Or maybe it doesn't so much. I don't remember too many games that counted where TV interviewers sat in the dugout, as Fox's Kevin Kennedy and Steve Lyons did Tuesday night. I watch more baseball on television than I probably should, and I can't recall any instances of players assenting to in-game interviews, except for meaningless exhibitions. And I'm pretty sure that when he's done pitching in a game that counts, Roger Clemens doesn't sit in the dugout wearing his civvies and holding his kids. Fox cameras caught that image Tuesday and then quickly cut away -- we can't have the viewers at home thinking the players aren't deadly serious about this All-Star Game, after all.

Not that viewers would have reached that conclusion after listening to members of the Fox broadcast team use some variation of the "This Time, It Counts" phrase an estimated seven zillion times during last night's telecast. If we repeat it often enough, the thinking in the Fox booth seemed to go, maybe everyone will believe it -- no matter how much visual evidence there is to the contrary. Everyone in Fox's employ played the role of carnival shill, from Jeannie Zelasko -- a once entertaining and talented broadcaster during her radio days who, alas, has fallen into the clutches of Fox and devolved into a talking meatstick willing to mouth whatever inanities her bosses order her to -- to people who should actually know better. Fox's announcing team includes Kennedy, who enjoyed a couple successful seasons as a manager, two-time All-Star Tim McCarver, and Lyons... who probably had tickets to an All-Star Game once or twice. These are three people who have all played the game -- surely, they wouldn't play along with the charade that the players were approaching last night's game with any more intensity than they do any contest.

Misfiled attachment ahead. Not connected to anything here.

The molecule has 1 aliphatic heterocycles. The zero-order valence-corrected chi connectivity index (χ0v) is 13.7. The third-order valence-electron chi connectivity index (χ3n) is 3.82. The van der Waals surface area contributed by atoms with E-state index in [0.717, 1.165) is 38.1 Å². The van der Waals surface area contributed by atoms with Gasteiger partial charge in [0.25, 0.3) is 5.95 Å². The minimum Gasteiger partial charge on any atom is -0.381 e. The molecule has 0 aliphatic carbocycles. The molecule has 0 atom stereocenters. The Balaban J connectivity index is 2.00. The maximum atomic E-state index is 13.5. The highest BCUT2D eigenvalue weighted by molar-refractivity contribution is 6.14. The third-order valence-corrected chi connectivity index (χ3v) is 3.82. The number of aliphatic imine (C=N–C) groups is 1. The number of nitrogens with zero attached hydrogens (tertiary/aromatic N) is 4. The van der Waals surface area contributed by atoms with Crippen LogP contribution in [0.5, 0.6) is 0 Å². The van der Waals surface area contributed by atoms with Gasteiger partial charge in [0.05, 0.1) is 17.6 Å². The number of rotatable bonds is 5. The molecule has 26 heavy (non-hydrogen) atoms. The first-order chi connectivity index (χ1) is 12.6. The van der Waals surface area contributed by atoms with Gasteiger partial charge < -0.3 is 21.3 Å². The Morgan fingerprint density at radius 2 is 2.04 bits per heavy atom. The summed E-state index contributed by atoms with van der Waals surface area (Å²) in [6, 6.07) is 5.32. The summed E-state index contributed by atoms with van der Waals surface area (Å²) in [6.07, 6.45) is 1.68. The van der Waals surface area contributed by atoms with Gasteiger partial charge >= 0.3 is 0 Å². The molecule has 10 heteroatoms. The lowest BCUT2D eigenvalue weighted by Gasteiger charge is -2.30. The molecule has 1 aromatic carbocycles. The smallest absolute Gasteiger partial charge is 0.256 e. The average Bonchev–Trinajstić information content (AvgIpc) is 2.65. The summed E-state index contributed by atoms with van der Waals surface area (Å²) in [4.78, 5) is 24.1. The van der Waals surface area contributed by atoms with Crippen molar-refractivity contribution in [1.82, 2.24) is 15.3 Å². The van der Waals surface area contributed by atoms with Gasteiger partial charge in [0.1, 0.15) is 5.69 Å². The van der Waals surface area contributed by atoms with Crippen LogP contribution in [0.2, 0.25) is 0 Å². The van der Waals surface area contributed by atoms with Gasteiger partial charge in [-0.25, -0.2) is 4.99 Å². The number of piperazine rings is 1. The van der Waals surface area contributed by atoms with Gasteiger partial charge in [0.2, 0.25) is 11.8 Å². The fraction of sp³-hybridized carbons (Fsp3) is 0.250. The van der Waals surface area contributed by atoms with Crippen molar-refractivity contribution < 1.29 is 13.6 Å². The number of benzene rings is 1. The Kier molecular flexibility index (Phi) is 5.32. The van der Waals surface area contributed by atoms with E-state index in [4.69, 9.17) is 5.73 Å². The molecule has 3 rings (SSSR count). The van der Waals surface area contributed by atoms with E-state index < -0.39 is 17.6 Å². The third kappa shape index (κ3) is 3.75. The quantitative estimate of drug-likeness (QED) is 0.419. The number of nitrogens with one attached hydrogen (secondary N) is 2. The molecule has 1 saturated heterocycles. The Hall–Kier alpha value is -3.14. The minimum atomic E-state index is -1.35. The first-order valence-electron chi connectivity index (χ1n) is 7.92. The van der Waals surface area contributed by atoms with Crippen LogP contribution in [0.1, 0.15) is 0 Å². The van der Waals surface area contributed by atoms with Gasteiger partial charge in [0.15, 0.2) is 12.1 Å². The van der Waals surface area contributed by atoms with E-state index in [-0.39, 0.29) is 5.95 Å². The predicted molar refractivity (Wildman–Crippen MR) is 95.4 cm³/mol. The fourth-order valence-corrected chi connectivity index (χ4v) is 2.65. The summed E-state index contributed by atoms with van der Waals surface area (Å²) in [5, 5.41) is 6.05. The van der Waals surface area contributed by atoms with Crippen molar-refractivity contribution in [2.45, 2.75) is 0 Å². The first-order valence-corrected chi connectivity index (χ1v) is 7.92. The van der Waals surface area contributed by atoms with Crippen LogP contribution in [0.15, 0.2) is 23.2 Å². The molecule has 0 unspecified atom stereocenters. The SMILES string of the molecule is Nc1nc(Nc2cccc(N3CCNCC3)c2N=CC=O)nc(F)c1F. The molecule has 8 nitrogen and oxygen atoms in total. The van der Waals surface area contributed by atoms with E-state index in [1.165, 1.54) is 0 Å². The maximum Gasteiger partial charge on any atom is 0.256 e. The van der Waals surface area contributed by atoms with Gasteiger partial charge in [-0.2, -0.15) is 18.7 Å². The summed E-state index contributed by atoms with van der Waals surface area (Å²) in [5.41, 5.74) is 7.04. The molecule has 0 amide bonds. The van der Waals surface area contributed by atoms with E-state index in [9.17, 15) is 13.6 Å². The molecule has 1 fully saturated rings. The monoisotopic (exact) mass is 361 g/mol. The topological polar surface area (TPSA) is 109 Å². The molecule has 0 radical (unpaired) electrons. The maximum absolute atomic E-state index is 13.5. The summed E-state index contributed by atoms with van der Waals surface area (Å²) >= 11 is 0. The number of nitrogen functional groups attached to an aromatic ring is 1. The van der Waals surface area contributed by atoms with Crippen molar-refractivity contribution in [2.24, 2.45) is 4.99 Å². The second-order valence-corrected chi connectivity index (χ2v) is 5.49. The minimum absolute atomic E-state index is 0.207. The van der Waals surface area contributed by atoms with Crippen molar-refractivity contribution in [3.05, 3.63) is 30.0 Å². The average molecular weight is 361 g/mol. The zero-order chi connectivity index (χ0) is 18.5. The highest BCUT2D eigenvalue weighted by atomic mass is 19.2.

Or perhaps not, if Kennedy's withering line of inquiry in a postgame interview with victorious AL manager Mike Scioscia is anything to go by. "You said you were going to manage this game differently," Kennedy said to Scioscia. "You were going to manage to win." Scioscia confirmed that, indeed, he tried to win the game, and if that's different from his normal approach to management, I guess that explains why the Anaheim Angels are eight and a half games out of first place right now and on pace to miss the playoffs. Maybe Scioscia should try managing to win all of the time.

How appalling were some of the howlers Fox announcers told last night in the interest of pretending that the All-Star Game had suddenly becoming meaningful? Let us count the ways: